State v. Goodman, 2017-NMCA-010 (2016)

Oct. 6, 2016 · Court of Appeals of New Mexico · Docket No. 34,282


Opinion Number: 2017-NMCA-010

Filing Date: October 6, 2016

Docket No. 34,282

STATE OF NEW MEXICO, Plaintiff-Appellee, v. TERENCE GOODMAN, Defendant-Appellant.

Charles W. Brown, District Judge

Hector H. Balderas, Attorney General Santa Fe, NM Elizabeth Ashton, Assistant Attorney General Albuquerque, NM for Appellee

The Law Office of Ryan J. Villa Ryan J. Villa Albuquerque, NM for Appellant



{1} In this case we determine that a five- to fifteen-second delay in proceeding from a red light turned green does not constitute obstructing traffic as a matter of law in violation of a City of Albuquerque Ordinance entitled “Vehicles, Pedestrians Not to Obstruct Streets.” Albuquerque, N.M., Rev. Ordinances ch. 8, art. I, § 8-2-1-33 (1974) (the Ordinance). Consequently, we also hold that the officer who stopped Defendant solely for a violation of the Ordinance based on that transitory delay was operating under an unreasonable mistake of law, and lacked reasonable suspicion for the stop. All evidence obtained as a result of the improper stop *816should have been suppressed. The district court having ruled otherwise, we reverse.


{2} While traveling southbound on Second Street in downtown Albuquerque at approximately two o’clock in the morning, Officer Mark Landavazo pulled up behind Defendant at a red light. The light was red when Officer Landavazo arrived, and there were no other cars at the intersection or on the adjoining streets. The street on which the two vehicles were traveling was three lanes wide: one northbound lane, one southbound lane, and one turning lane allowing traffic from either direction to turn left. When the light turned green, from five to fifteen seconds passed before Defendant began driving forward. As soon as Defendant started driving through the intersection, Officer Landavazo initiated his emergency lights. Defendant pulled over immediately. The delay between the light turning green and Defendant’s departure was the sole basis on which Officer Landavazo stopped Defendant. Defendantwas ticketed for obstructing traffic. No other alleged traffic violation occurred. Officer Landavazo stated that he stopped Defendant because he believed that Defendant’s delay impeded the flow of traffic, contrary to the Ordinance, which prohibits obstructing traffic.

{3} Defendant filed a motion to suppress evidence obtained as a result of the stop. Defendant argued that Officer Landavazo did not have reasonable suspicion to stop Defendant.1 The metropolitan court concluded that Officer Landavazo had reasonable suspicion to conducthisstop ofDefendantand denied Defendant’s motion. Defendant pled guilty, reserving his right to appeal the denial of his suppression motion. The district court affirmed in a memorandum opinion. Defendant now appeals the district court’s decision to affirm the metropolitan court’s denial of his motion to suppress.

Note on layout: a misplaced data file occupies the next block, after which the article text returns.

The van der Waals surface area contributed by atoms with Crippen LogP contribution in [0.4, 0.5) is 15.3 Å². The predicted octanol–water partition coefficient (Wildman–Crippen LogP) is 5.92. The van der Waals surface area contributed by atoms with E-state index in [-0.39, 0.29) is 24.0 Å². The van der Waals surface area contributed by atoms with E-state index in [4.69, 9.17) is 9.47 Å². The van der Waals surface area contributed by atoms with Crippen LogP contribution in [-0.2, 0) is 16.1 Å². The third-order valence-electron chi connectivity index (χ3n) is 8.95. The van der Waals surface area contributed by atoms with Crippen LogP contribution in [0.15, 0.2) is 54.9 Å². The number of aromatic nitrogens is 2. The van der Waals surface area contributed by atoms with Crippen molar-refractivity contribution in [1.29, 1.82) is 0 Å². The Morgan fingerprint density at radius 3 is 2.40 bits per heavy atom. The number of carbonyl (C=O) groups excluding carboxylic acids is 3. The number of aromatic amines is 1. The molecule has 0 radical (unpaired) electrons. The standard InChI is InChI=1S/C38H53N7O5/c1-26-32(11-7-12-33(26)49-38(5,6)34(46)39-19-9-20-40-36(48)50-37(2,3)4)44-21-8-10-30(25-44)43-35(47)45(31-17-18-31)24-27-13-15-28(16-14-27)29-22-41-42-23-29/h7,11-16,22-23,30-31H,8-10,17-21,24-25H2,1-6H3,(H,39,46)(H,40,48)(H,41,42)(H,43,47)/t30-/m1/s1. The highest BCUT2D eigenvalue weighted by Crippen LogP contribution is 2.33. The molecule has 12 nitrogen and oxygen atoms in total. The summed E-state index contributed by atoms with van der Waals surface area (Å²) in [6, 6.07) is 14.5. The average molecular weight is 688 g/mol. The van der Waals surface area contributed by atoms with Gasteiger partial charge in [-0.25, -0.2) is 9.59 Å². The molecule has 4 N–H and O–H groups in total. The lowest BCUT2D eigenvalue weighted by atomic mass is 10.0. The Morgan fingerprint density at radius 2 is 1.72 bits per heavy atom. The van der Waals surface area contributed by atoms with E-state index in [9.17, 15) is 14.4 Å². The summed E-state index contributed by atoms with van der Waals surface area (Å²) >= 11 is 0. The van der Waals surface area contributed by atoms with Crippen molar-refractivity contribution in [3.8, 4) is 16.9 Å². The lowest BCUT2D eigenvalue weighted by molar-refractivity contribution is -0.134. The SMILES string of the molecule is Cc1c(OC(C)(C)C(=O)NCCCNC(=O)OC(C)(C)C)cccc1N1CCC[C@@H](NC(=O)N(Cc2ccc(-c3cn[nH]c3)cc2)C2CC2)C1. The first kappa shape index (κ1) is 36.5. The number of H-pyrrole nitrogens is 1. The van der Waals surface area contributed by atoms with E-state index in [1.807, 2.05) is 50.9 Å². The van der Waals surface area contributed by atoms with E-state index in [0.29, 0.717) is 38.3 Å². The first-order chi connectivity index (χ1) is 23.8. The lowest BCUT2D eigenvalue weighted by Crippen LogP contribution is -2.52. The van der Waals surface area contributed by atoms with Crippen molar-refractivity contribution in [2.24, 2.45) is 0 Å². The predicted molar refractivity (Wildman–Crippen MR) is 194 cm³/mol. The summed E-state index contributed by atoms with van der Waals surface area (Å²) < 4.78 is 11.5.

{4} There is no legal touchstone, nor any evidentiary basis in this case for what constitutes an obstruction, or how long one has to be stationary in a street to be one. Arguments presented by Defendant in this appeal unconvincingly suggest that all three lanes of Second Street must be obstructed to be a violation under the definition of a “public way,” while the State argues that there is no minimum delay in proceeding from a newly-green traffic light that is incapable of being investigated as a violation. We ascribe to neither position. The State cites to NMSA 1978, Section 66-7-105(A) (1978) to demonstrate that vehicular traffic facing a green light “may proceed straight through or turn right or left,” but nowhere is there a time limit for doing so. We recognize that our Supreme Court requires that an ordinance must be specific enough to afford fair notice of what is prohibited to potential violators, Harris Books, Inc. v. City of Santa Fe, 1982-NMSC-078, ¶ 9, 98 N.M. 235, 647 P.2d 868, and that we have previously held that when an ordinance fails to create minimum guidelines for the reasonable police officer, charged with enforcement of the statute to a point that encourages subjective and ad hoc application, a statute cannot stand. State v. Jacquez, 2009-NMCA-124, ¶ 6, 147 N.M. 313, 222 P.3d 685. The State raises the Ordinance’s ambiguity on appeal, but fails to demonstrate that the issue was raised below; we *817accordingly do not consider the argument. See Cent. Sec. & Alarm Co. v. Mehler, 1996-NMCA-060, ¶ 25, 121 N.M. 840, 918 P.2d 1340. In an attempt to follow as linear a path as possible, we first address whether reasonable suspicion existed to initiate the stop. After an analysis of the Ordinance, we conclude that Officer Landavazo had no reasonable suspicion to stop Defendant. In all, statutory analysis of the Ordinance drives this case.